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Turn Off the Sites, Turn Up the Heat

By Uncategorized

The faceoff between SOPA/PIPA
and the online community takes
a turn with the involvement of
major forces in the web and
technology industries

On January 18, Wikipedia, Reddit, and thousands of other websites blacked out their content to mobilize protest against SOPA (Stop Online Piracy Act HR 3261) and PIPA (PROTECT IP Act S 968), two controversial anti-piracy bills up for vote in the U.S. Senate that have been condemned as stifling and draconian by opponents. The online protest spurred three million people to email their congressmen, voicing their opposition the bills.

SOPA and PIPA are aimed at preventing foreign online piracy. The bills allow the Attorney General and copyright holders not only to censor web pages that allegedly infringe on copyright, but also to block whole domains and their web hosts. In addition, the bills place responsibility on the service provider to take action against any individual who “knows, reasonably should know or believes” that an infringement has occurred on another IP or domain.

If a website is accused of having infringing content, it has five days before it is taken down. The website can appeal this claim or remove the content.

SAIC Library Director Claire Eike has expressed concern with “the relentless trend toward stifling innovation.” With the boundaries of fair use consistently diminishing, she fears the “loss of our ability to share content freely. The laws we currently have are problematic, favoring distributors’ rights over those of creators, and undermining the public good. SOPA and/or PIPA would make it much worse.”

Supporters of SOPA include liberal stalwarts such as Senator Al Franken (D-MN) and Representative John Conyers (D-MI), followed by most of the entertainment industry, including Disney and Hollywood. Among the detractors are many Tea Party supporters, such as the fiercely conservative Representative Michele Bachmann (R-MN), challenging traditional notions of conservatism and progressivism, and who stands for what.

Southern California lobbyists have contributed over $2.5 million in support of the bill and, until recently, the opposition has made little impact. The blackout January 18 displayed the effect innovation and communication can make, even against mounting economic support. On the same day Senator Roy Blunt (R-MO), once a co-sponsor of the bill, blamed Senate Majority Leader Harry Reid (D-NV) for “pushing forward with a flawed bill.” Since the blackout, 18 Senators have withdrawn their support. By Friday, January 20, the Guardian had reported that votes on both SOPA and PIPA had been postponed indefinitely.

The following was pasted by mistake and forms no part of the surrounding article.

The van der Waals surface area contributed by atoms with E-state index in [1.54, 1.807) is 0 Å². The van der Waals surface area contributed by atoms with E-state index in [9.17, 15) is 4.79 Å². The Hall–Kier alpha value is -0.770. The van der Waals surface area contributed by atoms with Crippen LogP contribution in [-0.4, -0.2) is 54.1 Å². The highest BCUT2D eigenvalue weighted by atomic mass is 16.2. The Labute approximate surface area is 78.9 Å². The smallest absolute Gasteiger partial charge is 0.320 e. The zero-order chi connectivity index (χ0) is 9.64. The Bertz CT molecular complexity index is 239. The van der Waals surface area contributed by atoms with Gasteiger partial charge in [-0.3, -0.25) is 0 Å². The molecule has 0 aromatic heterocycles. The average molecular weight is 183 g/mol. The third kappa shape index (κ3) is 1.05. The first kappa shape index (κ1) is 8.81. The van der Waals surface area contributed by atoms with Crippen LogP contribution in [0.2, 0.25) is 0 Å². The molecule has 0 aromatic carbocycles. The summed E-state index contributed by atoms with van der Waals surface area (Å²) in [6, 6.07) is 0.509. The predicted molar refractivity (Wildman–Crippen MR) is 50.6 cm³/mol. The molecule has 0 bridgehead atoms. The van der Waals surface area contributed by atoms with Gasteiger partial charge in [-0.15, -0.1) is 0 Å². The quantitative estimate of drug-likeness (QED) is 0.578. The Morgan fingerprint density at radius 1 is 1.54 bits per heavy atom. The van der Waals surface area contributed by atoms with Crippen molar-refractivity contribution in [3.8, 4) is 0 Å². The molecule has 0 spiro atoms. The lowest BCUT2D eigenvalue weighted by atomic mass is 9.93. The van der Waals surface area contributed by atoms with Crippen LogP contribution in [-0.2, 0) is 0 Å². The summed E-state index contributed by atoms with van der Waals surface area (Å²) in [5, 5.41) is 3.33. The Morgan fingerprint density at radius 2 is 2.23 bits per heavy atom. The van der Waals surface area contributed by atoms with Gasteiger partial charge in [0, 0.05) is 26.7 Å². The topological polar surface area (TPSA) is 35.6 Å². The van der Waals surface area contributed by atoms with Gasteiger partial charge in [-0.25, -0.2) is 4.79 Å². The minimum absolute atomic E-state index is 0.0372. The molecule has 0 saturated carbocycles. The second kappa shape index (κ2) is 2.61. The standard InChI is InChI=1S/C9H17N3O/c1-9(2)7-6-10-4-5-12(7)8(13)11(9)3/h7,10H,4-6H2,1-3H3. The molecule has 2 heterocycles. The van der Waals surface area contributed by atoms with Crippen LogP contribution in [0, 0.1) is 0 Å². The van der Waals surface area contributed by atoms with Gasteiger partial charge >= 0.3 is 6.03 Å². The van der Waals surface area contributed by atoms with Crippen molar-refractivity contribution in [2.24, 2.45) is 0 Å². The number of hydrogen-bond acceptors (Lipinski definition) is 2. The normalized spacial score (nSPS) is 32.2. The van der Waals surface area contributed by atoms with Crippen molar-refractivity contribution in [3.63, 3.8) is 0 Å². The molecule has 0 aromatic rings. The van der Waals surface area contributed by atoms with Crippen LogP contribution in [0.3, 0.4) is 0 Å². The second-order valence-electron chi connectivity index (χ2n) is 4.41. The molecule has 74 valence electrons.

The blackout of the protesting sites was only one method of many used by the Internet giants. Google stated, “Like many businesses, entrepreneurs and web users, we oppose these bills because there are smart, targeted ways to shut down foreign rogue websites without asking American companies to censor the Internet.” Google did not participate in the blackout but censored its logo. However, Twitter, a vocal opponent of both bills, did not participate at all. Chief executive Dick Costolo tweeted, “Closing a global business in reaction to single-issue national politics is foolish. … Not shutting down a service doesn’t equal not taking the proper stance on an issue.”

Proponents say the bill is aimed at foreign piracy. Domestic laws already exist for domains that end in .com, .net, and .org. Since last December the government has shut down 150 U.S. domains.

However, experts argue that SOPA and PIPA employ dangerously vague language and ambiguous definitions, which have led to claims that simple links to sites containing infringing material could be breaking the law. This is why critics are concerned that the bills will affect not just foreign sites but domestic sites as well.

Opponents state that the bill will impose impossible standards on startup businesses. The bill will make it difficult for many startups to compete, since it would take expensive resources to monitor user-generated content on their sites. Even though SOPA is targeted at foreign websites, U.S. websites will be punished by weighty costs in order to ensure their own SOPA and PIPA compliance.

The White House has recently criticized the bills. “Let us be clear, online piracy is a real problem that harms the American economy, threatens jobs for significant numbers of middle class workers and hurts some of our nation’s most creative and innovative companies and entrepreneurs. … We will not support legislation that reduces freedom of expression, increases cyber-security risk or undermines the dynamic, innovative global Internet.”

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